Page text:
In terms of protecting their OT devices, these companies shouldn’t just look at the software that runs the OT devices, but the management software used by the HMI (human-machine interface) as well. This software often remains unpatched and will likely run outdated versions of Windows.
If these companies don’t act soon, they are not only putting themselves at risk financially but are also endangering the wider economy and safety of the UK citizens. The time to act is now.
The threat landscape and mitigating risks
Harish Chib, Vice President, Middle East and Africa, talks us through the two major attack vectors and has some advice for businesses looking to prevent attacks.
The threat landscape continues to change on a daily basis – volumes are predicted to rise by every vendor and commentator out there. This has affected all sectors and the energy sector is no exception. Whoever has valuable data is at risk.
Threats today have two major vectors for attack – and they are often used together:
- User-focused malware
- Social engineering is the primary method used to trick users into opening an email, clicking an attachment or visiting a URL
- Malware on removable media such as USBs
- Vulnerability exploits
- Cybercriminals look for weaknesses in software to send threats into the network
- Unfortunately, vulnerabilities in software are not going away and companies still struggle to keep up with patching
The biggest cybersecurity threat facing businesses right now is the deluge of attacks and associated incident alert data, regardless of the source of the attack. Right now, we see ransomware and phishing as two significant attack vectors and we have seen an increase in attacks on Android platforms as a new way of entering corporate networks.
The hard truth is that there are data security breaches every single day, globally. This is not just an issue for organisations in the energy sector. Malware and other threats that spread across networks are equally fatal for all the sectors.
These attacks do however highlight the growing concern over cybersecurity, the impact of breaches and why cybersecurity needs to be a top priority for every organisation, whatever their size and sector.
It is important to get the basics right. Even the most well-resourced companies are still falling victim to attacks that use phishing and social engineering techniques to dupe employees.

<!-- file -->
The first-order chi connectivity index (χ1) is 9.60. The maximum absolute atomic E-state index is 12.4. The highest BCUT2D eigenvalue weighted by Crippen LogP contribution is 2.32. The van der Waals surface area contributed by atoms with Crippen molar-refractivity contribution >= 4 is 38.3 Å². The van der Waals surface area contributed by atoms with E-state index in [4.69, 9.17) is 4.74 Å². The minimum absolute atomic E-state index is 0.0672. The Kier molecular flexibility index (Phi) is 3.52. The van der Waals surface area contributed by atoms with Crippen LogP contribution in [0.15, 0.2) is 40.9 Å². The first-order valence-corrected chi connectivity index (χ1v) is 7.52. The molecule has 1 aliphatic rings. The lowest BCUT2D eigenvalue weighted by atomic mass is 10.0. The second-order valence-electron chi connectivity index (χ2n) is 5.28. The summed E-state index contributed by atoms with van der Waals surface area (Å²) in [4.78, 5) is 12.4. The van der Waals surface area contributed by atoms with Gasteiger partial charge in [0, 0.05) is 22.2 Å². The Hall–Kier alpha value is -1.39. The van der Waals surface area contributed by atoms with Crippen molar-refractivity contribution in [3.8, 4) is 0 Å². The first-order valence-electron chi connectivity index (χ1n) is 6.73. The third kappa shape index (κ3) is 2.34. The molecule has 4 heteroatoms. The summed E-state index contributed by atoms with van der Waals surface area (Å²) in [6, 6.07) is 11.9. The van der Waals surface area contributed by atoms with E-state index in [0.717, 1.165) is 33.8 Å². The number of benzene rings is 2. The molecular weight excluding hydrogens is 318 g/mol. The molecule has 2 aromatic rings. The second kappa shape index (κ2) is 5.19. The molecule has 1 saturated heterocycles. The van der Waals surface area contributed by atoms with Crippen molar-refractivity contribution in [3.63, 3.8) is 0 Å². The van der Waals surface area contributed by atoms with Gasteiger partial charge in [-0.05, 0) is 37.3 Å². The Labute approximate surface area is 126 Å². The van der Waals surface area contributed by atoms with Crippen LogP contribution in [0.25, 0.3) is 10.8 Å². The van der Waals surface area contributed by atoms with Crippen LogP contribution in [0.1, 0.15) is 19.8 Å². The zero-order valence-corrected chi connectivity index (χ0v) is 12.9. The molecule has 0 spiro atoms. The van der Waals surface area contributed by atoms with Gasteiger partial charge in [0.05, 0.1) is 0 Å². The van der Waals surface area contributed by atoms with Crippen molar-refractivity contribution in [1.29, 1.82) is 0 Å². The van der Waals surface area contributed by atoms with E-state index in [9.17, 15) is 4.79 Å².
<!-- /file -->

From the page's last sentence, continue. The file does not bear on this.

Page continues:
Companies need to re-think the traditional approach of ‘layered security’ and think more about ‘synchronised security’. With the latest Deep Learning technologies, new cybersecurity solutions can now take action faster than an IT Manager predicting issues and stopping threats before they can enter an organisation’s network.
Here are some things we’ve learned over the years, working with thousands of other organisations of every size:
First, encrypt the data. Many IT organisations have steered clear of encryption thinking that it impacts performance or that it’s simply too complicated to effectively implement. This is no longer the case. Enterprises should be encrypting their most critical data far more often than they do.
Ensure that any contractors, outsourcers or third-party partners take cybersecurity as seriously as you do. After all, it’s your data that your customers have entrusted you with and it’s your responsibility to secure it
Take a user-centric view to your security. Too often, IT departments focus on devices and fail to see the connection between a user, their data and all the devices (including mobile devices) that they use on a daily basis.
Simplify. Complexity is the enemy of security. Too often complicated tools aren’t configured correctly, aren’t communicating with other tools or aren’t even deployed at all because despite all their power they are simply too complicated for mere mortals to use effectively.
Train your users. They are often the weakest link in a cybersecurity strategy. Too often users wilfully hand over their credentials and engage in risky cyber behaviour that can put the company at risk